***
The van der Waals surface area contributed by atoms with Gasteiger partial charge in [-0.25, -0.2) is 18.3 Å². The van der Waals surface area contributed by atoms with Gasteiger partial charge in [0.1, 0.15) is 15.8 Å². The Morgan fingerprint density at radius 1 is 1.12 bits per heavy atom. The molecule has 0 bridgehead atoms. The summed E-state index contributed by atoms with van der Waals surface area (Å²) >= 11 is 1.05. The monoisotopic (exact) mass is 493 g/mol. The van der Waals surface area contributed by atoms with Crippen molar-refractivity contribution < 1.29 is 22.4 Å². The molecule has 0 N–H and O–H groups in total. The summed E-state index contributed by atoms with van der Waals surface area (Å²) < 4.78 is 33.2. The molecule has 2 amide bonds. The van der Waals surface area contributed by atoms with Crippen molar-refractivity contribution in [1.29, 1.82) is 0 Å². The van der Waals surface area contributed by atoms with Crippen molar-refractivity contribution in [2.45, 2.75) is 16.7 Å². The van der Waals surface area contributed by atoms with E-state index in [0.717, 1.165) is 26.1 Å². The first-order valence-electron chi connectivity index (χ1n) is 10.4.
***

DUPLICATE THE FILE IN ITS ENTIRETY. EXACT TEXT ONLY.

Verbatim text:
The van der Waals surface area contributed by atoms with Gasteiger partial charge in [-0.25, -0.2) is 18.3 Å². The van der Waals surface area contributed by atoms with Gasteiger partial charge in [0.1, 0.15) is 15.8 Å². The Morgan fingerprint density at radius 1 is 1.12 bits per heavy atom. The molecule has 0 bridgehead atoms. The summed E-state index contributed by atoms with van der Waals surface area (Å²) >= 11 is 1.05. The monoisotopic (exact) mass is 493 g/mol. The van der Waals surface area contributed by atoms with Crippen molar-refractivity contribution < 1.29 is 22.4 Å². The molecule has 0 N–H and O–H groups in total. The summed E-state index contributed by atoms with van der Waals surface area (Å²) < 4.78 is 33.2. The molecule has 2 amide bonds. The van der Waals surface area contributed by atoms with Crippen molar-refractivity contribution in [1.29, 1.82) is 0 Å². The van der Waals surface area contributed by atoms with Crippen molar-refractivity contribution in [2.45, 2.75) is 16.7 Å². The van der Waals surface area contributed by atoms with E-state index in [0.717, 1.165) is 26.1 Å². The first-order valence-electron chi connectivity index (χ1n) is 10.4.